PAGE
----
• Slide 5: Variability of Responses to PARP Inhibitors Among Breast Cancer Cell Lines--At least three different poly ADP ribose polymerase (PARP) inhibitors—veliparib, olaparib, and BMN673 are currently being tested in clinical trials for breast cancer. Saima Noor Hassan, MD, and her colleagues are developing a triple-negative breast cancer cell line-based assay to assess which breast cancer subtypes are more likely to respond to PARP inhibitors. Thus far, of the eight cell lines tested, the three PARP inhibitors exhibited a range of responses to each cell line. BMN 673 had the highest potency with half maximal inhibitory concentrations (IC50) in the nanomolar range, while IC50 values of olaparib and veliparib were in the micromolar range. The researchers are currently further improving their cell death DNA damage response score, which is able to distinguish which BRCA-wild type cell lines could be more responsive to either PARP inhibitor monotherapy or combination therapies.⁵ Image Source: San Francisco - 2015 Breast Cancer Symposium; ASCO/Scott Morgan 2015.
  • Slide 6: Extended Adjuvant Therapy With Neratinib for HER2+ Breast Cancer Patients--Neratinib, an irreversible pan-HER tyrosine kinase inhibitor, significantly improved invasive disease-free survival (iDFS) in patients with HER2-positive (+) breast cancer who have been pretreated with trastuzumab (Herceptin) adjuvant therapy for one year. The study sought to understand whether additional therapy with neratinib after standard trastuzumab plus chemotherapy adjuvant therapy for women at high risk of relapse would improve outcomes. Women with local, early-stage, HER2+ disease were randomized one-to-one to either an oral daily dose of neratinib or placebo. Of a total of 2,840 patients in the intent to treat cohort, neratinib lowered the risk of death from invasive breast cancer by 33% compared to placebo (hazard ratio of 0.67).⁶ Image Source: San Francisco - 2015 Breast Cancer Symposium; ASCO/Scott Morgan 2015.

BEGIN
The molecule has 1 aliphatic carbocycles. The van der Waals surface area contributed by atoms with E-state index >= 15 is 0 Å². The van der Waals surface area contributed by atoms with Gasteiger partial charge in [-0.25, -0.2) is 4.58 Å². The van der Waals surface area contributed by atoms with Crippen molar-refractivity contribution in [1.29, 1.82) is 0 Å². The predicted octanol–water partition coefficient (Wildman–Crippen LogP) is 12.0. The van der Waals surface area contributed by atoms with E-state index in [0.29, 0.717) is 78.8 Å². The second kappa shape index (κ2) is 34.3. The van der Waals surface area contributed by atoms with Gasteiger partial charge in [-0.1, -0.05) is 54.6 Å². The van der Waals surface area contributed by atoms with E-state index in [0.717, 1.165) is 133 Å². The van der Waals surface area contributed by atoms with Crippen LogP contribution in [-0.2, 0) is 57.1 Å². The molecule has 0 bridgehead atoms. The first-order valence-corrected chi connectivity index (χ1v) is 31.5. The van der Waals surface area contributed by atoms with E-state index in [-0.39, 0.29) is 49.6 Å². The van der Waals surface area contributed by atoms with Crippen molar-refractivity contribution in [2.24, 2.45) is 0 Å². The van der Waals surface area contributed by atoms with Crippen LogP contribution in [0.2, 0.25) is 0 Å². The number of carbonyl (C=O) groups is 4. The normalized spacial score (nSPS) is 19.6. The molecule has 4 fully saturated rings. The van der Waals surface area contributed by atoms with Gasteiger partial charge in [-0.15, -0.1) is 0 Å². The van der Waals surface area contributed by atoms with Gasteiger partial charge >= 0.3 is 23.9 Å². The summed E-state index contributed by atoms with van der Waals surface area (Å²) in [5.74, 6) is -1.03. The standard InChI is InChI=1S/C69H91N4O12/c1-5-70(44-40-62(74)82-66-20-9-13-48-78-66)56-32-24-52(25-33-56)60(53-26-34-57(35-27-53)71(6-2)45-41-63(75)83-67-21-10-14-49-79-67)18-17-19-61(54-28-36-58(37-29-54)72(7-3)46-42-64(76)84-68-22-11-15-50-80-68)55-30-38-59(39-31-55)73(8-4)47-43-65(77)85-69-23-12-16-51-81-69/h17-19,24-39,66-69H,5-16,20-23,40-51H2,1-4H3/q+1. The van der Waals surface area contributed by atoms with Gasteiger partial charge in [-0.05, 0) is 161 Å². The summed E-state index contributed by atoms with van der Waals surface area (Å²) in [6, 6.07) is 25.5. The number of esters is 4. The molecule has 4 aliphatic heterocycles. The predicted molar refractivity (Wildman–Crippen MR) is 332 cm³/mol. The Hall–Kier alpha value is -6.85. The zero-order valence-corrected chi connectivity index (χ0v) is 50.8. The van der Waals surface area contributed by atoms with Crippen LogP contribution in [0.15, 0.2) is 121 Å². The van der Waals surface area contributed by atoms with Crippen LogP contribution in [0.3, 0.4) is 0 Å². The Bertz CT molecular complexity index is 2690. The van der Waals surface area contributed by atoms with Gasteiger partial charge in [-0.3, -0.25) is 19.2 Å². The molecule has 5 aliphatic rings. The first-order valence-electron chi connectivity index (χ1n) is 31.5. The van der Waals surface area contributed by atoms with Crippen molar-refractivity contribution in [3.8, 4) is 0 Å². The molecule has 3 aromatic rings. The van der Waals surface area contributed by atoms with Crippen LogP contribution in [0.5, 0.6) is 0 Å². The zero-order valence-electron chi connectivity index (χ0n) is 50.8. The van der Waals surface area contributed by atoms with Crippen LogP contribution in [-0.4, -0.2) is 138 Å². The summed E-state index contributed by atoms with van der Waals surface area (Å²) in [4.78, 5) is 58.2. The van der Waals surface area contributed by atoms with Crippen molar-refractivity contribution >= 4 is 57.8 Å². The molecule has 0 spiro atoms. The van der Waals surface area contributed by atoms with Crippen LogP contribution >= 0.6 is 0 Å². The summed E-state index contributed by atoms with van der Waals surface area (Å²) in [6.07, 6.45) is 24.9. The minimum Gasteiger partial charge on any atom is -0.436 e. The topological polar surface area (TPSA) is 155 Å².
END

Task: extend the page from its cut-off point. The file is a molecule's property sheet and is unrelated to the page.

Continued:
References: 
  1. Caggiano V, Parise C. Racial/ethnic disparities in HER2-positive breast cancer in the era of adjuvant trastuzmab. Presented at the 2015 American Society of Clinical Oncology Breast Cancer Symposium; Abstract 139.
  2. Hong JJ, Seksenyan A, Yuan X. et al. TOX3 as a novel biomarker in luminal B breast cancer. Presented at the 2015 American Society of Clinical Oncology Breast Cancer Symposium; Abstract 130.
  3. Yadav S, Fulbright J, Dreyfuss H,  et al. Outcomes of retesting BRCA-negative patients using multigene panels. Presented at the 2015 American Society of Clinical Oncology Breast Cancer Symposium; Abstract 23.
  4. Shafaee MN, Gutierrez-Barrera AM, Lin HL, Arun B. Aromatase inhibitors and the risk of contralateral breast cancer in BRCA mutation carriers. Presented at the 2015 American Society of Clinical Oncology Breast Cancer Symposium; Abstract 3.
  5. Hassan SN, Esch A, Heiser L, Gray JW. Biological indicators of response and resistance to PARP inhibition in BRCA wild-type breast cancer. Presented at the 2015 American Society of Clinical Oncology Breast Cancer Symposium; Abstract 125.
  6. Chan A, Martin M, Von Minckwitz G. et al. Invasive disease-free survival benefit following neratinib as extended adjuvant therapy in centrally-confirmed HER2+ early-stage breast cancer: The ExteNET phase III randomized placebo-controlled trial. Presented at the 2015 American Society of Clinical Oncology Breast Cancer Symposium; Abstract 117.